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Strength in numbers: Claritas Capital wants more VCs in Nashville's early-stage deals
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Claritas' John Chadwick

For the third year in a row, Claritas Capital Managing Partner John Chadwick is pretty happy about being the only Tennessee fund to make Entrepreneur magazine's ranking of "Top 100 Venture Capital Funds" nationwide.

Despite that, during a recent interview with VNC, Chadwick asked, "Why isn't anybody else on the list?"

Chadwick said that while he enjoys Claritas' singular standing in Entrepreneur's annual ranking, he believes that in the longer term it'd be better for everyone if there were more early-stage investors active in Nashville.

Sharpening the point, Chadwick explained that more Tennessee funds making more early-stage investments - with an eye for good deals in their own backyard - would strengthen the state's entrepreneurial "ecosystem," deepen the pool of capital and create a bigger pipeline of the talented executives and specialists who are so critical to early-stage success.

To put it in perspective, Chadwick noted that if a handful of additional Tennessee funds qualified for the Entrepreneur early-stage ranking, that could translate over a five-year period 40 or more additional companies funded, many of them close-at-hand Tennessee firms.

Claritas earned its 65th-place Entrepreneur ranking the old-fashioned way: Since becoming operational in 2002, Claritas has made 27 investments -- including 15 here in Nashville -- while reporting $43 million in assets under management.

The company isn't resting on its laurels: Claritas' most recent investment is apparently FiledBy Inc., a startup led by former Ingram International CEO Peter Clifton (at left). FiledBy is listed on the Claritas website as an active portfolio company, but is described only as "a digital media company focused on providing services to authors." Chadwick declined to provide details on FiledBy, noting the company is scheduled to be formally launched in November.

Claritas announced six investments in 2007 and four thus far in 2008. As of Aug. 12, Claritas was examining in earnest four additional ventures that might fit the portfolio, including two Nashville companies.

Chadwick attributes Claritas' momentum to the fact that "we think we have a slightly different mousetrap." Although he ultimately declined to provide VNC more details about the Claritas business model, it's clear Chadwick believes the firm gives more than lip-service to being pro-entrepreneur - placing a premium on identifying top-notch management teams and helping them create, launch and fund new ventures.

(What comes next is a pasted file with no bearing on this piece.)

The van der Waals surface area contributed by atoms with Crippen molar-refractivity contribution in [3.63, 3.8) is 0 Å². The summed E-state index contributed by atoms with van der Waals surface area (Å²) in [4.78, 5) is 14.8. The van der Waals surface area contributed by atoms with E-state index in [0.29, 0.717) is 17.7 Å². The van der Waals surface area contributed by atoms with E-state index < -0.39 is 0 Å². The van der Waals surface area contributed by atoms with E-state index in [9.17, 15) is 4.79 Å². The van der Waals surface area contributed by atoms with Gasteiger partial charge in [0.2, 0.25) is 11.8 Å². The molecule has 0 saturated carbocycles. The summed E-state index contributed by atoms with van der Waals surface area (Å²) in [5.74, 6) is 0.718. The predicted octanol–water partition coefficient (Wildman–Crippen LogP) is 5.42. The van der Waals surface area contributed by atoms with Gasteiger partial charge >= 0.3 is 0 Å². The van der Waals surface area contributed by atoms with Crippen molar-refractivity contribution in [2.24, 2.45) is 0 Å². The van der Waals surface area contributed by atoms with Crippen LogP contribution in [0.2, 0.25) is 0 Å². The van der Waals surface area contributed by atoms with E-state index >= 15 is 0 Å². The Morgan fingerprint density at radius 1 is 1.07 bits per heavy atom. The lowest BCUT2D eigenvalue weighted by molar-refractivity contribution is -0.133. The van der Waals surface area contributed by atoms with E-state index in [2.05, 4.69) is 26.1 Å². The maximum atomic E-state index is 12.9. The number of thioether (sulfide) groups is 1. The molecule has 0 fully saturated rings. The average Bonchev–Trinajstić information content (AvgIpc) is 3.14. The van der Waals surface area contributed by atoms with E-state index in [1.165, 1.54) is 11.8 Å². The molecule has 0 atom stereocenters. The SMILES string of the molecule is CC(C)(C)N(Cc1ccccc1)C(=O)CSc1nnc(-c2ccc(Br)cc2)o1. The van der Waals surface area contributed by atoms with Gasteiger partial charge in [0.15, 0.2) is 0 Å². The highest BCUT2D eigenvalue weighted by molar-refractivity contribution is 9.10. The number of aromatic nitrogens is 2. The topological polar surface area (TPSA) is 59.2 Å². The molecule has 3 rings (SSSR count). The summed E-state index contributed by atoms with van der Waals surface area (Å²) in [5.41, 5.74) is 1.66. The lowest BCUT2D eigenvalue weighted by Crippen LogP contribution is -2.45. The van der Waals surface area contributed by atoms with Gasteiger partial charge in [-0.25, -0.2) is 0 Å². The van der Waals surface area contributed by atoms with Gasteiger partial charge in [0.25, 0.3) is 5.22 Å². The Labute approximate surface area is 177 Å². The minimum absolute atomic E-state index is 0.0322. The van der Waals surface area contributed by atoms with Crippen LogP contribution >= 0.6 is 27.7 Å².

Companies that make it into the Claritas portfolio, Chadwick said, are led by teams who are "almost always people that we've followed for awhile." Yesterday, Chadwick told VNC "over 80 percent of our companies come from in-house sourcing - [via] our network, our clients, direct pursuit of entrepreneurs."

Even so, Claritas tries to keep an 'open door': Chadwick said that if an entrepreneur's "willing to be patient," Claritas management tries to accommodate all who seek a meeting. In addition, Claritas employs no arbitrary minimum-investment thresholds to screen-out entrepreneurs. Consequently, Claritas formally "registers" as many as 200 deals each year. "Of those," said Chadwick, "there are about 50 you look at closely," and Claritas invests in about four companies per year.

Roughly half Claritas' portfolio comprises Nashville-area plays, including HCA/Hercules Holding II, Cybera, DigiScript, HCCA International, Dobie Media, MetaData, MyOutdoorTV.com, Pace Investment Partners, Physicians Capital, StudioNow, and Surgical Health Group.

Farther afield, Claritas has invested in such companies as Los Angeles-based MetroPark USA Inc., which is a fashion and media retailer that has filed with the SEC for an initial public offering.

Claritas usually acts with co-investors "from outside of Nashville and Tennessee" with whom the company has long-standing relationships. He said that, apart from its HCA investments, Claritas has since 2002 contributed roughly 11 percent to financings in which it has participated, totalling more than $100 million. Today, Claritas' investments average "under 20 percent" of a given round. Consequently, Chadwick said, Claritas is a "net importer" of capital to Nashville. He explained, "we have invested half our capital in Nashville, and two-thirds of our capital under management comes from clients outside of Nashville."

For now, Chadwick said, Claritas is enjoying the fact that the local early-stage sector is "wide open and available to us, because no one else is doing it."

At another point he stressed, "We like what we are seeing in the market, and whether outsiders fully appreciate it or local parties fully understand how much more robust it can be is a secondary issue for us [relative to the] bright future we think we as a firm have" in Nashville.